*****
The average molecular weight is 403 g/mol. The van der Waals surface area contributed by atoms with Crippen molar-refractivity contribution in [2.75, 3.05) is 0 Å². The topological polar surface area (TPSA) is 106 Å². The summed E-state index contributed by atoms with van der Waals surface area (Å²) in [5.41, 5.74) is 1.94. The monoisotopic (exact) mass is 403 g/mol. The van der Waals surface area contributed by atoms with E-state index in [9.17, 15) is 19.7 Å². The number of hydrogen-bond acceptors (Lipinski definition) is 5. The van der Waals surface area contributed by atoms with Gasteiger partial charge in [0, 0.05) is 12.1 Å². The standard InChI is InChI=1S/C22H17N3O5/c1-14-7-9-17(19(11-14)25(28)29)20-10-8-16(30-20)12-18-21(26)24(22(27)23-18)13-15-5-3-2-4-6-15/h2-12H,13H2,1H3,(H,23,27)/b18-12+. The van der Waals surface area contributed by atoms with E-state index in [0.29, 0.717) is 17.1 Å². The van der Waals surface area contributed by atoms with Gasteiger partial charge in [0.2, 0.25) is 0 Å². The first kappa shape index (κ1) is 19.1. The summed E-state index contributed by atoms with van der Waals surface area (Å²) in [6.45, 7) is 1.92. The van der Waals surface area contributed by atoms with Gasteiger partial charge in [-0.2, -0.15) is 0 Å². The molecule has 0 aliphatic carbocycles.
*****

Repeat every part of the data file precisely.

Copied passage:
The average molecular weight is 403 g/mol. The van der Waals surface area contributed by atoms with Crippen molar-refractivity contribution in [2.75, 3.05) is 0 Å². The topological polar surface area (TPSA) is 106 Å². The summed E-state index contributed by atoms with van der Waals surface area (Å²) in [5.41, 5.74) is 1.94. The monoisotopic (exact) mass is 403 g/mol. The van der Waals surface area contributed by atoms with E-state index in [9.17, 15) is 19.7 Å². The number of hydrogen-bond acceptors (Lipinski definition) is 5. The van der Waals surface area contributed by atoms with Gasteiger partial charge in [0, 0.05) is 12.1 Å². The standard InChI is InChI=1S/C22H17N3O5/c1-14-7-9-17(19(11-14)25(28)29)20-10-8-16(30-20)12-18-21(26)24(22(27)23-18)13-15-5-3-2-4-6-15/h2-12H,13H2,1H3,(H,23,27)/b18-12+. The van der Waals surface area contributed by atoms with E-state index in [0.29, 0.717) is 17.1 Å². The van der Waals surface area contributed by atoms with Gasteiger partial charge in [0.2, 0.25) is 0 Å². The first kappa shape index (κ1) is 19.1. The summed E-state index contributed by atoms with van der Waals surface area (Å²) in [6.45, 7) is 1.92. The van der Waals surface area contributed by atoms with Gasteiger partial charge in [-0.2, -0.15) is 0 Å². The molecule has 0 aliphatic carbocycles.